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I have a file which is split in two parts by "\n\n" - first part is not too long String and second is byte array, which can be quite long.

I am trying to read the file as follows:

    byte[] result;
    try (final FileInputStream fis = new FileInputStream(file)) {

        final InputStreamReader isr = new InputStreamReader(fis);
        final BufferedReader reader = new BufferedReader(isr);

        String line;
        // reading until \n\n
        while (!(line = reader.readLine()).trim().isEmpty()){
            // processing the line

        // copying the rest of the byte array
        result = IOUtils.toByteArray(reader);

Even though the resulting array is the size it should be, its contents are broken. If I try to use toByteArray directly on fis or isr, the contents of result are empty.

How can I read the rest of the file correctly and efficiently?


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3 Answers 3

The reason your contents are broken is because the IOUtils.toByteArray(...) function reads your data as a string in the default character encoding, i.e. it converts the 8-bit binary values into text characters using whatever logic your default encoding prescribes. This usually leads to many of the binary values getting corrupted.

Depending on how exactly the charset is implemented, there is a slight chance that this might work:

result = IOUtils.toByteArray(reader, "ISO-8859-1");

ISO-8859-1 uses only a single byte per character. Not all character values are defined, but many implementations will pass them anyways. Maybe you're lucky with it.

But a much cleaner solution would be to instead read the String in the beginning as binary data first and then converting it to text via new String(bytes) rather than reading the binary data at the end as a String and then converting it back.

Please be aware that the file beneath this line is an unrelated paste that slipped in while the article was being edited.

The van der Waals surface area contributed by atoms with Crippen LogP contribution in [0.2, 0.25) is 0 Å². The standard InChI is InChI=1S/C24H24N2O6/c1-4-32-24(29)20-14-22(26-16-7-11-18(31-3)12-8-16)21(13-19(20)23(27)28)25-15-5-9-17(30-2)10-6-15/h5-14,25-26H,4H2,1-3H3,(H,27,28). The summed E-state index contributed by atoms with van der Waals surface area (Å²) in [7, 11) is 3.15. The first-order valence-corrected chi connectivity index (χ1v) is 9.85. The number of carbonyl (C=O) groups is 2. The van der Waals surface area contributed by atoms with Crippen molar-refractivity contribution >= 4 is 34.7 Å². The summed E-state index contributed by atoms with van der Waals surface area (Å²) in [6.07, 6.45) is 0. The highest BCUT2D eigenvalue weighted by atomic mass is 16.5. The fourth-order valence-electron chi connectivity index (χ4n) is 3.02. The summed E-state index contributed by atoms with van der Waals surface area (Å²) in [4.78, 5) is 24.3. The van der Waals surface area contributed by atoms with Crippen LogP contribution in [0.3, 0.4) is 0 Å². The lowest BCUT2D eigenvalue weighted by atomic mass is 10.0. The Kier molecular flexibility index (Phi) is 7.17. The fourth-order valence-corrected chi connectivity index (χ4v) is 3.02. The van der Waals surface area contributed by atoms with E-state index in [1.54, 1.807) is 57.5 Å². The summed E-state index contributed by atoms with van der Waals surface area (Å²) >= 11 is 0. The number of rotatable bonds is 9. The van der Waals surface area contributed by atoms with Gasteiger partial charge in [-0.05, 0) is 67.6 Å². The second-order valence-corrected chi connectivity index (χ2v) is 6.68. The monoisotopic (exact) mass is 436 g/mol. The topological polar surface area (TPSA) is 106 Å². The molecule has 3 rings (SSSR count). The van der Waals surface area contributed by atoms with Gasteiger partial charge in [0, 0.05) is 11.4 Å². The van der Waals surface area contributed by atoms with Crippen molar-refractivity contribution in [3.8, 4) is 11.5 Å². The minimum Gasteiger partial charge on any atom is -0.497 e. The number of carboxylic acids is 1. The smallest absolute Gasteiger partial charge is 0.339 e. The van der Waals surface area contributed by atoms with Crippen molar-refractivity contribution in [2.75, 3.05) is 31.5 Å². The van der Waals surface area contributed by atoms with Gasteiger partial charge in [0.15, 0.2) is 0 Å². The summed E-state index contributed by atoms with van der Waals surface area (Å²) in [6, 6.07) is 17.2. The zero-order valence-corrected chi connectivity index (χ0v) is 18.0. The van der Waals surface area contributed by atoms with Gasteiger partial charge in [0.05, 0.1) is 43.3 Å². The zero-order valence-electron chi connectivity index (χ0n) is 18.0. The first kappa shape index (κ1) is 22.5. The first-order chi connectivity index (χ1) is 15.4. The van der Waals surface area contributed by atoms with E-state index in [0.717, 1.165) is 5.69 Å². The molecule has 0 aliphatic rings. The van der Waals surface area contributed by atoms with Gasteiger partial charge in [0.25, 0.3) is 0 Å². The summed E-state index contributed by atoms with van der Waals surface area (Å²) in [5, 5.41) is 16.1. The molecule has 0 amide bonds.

This might mean, though, that you need to implement your own version of a BufferedReader for performance purposes.

You can find the source code of the standard BufferedReader via the obvious Google search, which will (for example) lead you here:


It's a bit long, but conceptually not too difficult to understand, so hopefully it will be useful as a reference.

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This is exaclty what I found out myself just a few minutes ago :-) –  Vojtěch Feb 27 '13 at 7:01

Alternatively, you could read the file into byte array, find \n\n position and split the array into the line and bytes

    byte[] a = Files.readAllBytes(Paths.get("file"));
    String line = "";
    byte[] result = a;
    for (int i = 0; i < a.length - 1; i++) {
        if (a[i] == '\n' && a[i + 1] == '\n') {
            line = new String(a, 0, i);
            int len = a.length - i - 1;
            result = new byte[len];
            System.arraycopy(a, i + 1, result, 0, len);
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I think the array copy would be quite expensive. –  Vojtěch Feb 27 '13 at 7:04
up vote 0 down vote accepted

Thanks for all the comments - the final implementation was done in this way:

    try (final FileInputStream fis = new FileInputStream(file)) {

        ByteBuffer buffer = ByteBuffer.allocate(64);

        boolean wasLast = false;
        String headerValue = null, headerKey = null;
        byte[] result = null;

        while (true) {
            byte current = (byte) fis.read();
            if (current == '\n') {
                if (wasLast) {
                    // this is \n\n
                } else {
                    // just a new line in header
                    wasLast = true;
                    headerValue = new String(buffer.array(), 0, buffer.position()));
            } else if (current == '\t') {
                // headerKey\theaderValue\n
                headerKey = new String(buffer.array(), 0, buffer.position());
            } else {
                wasLast = false;
        // reading the rest
        result = IOUtils.toByteArray(fis);
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Should you also put a wasLast = false; inside the if (current == '\t') block, just in case you come across an empty key value pair that results in ...\n\t\n...? :) –  Markus A. Mar 1 '13 at 17:10

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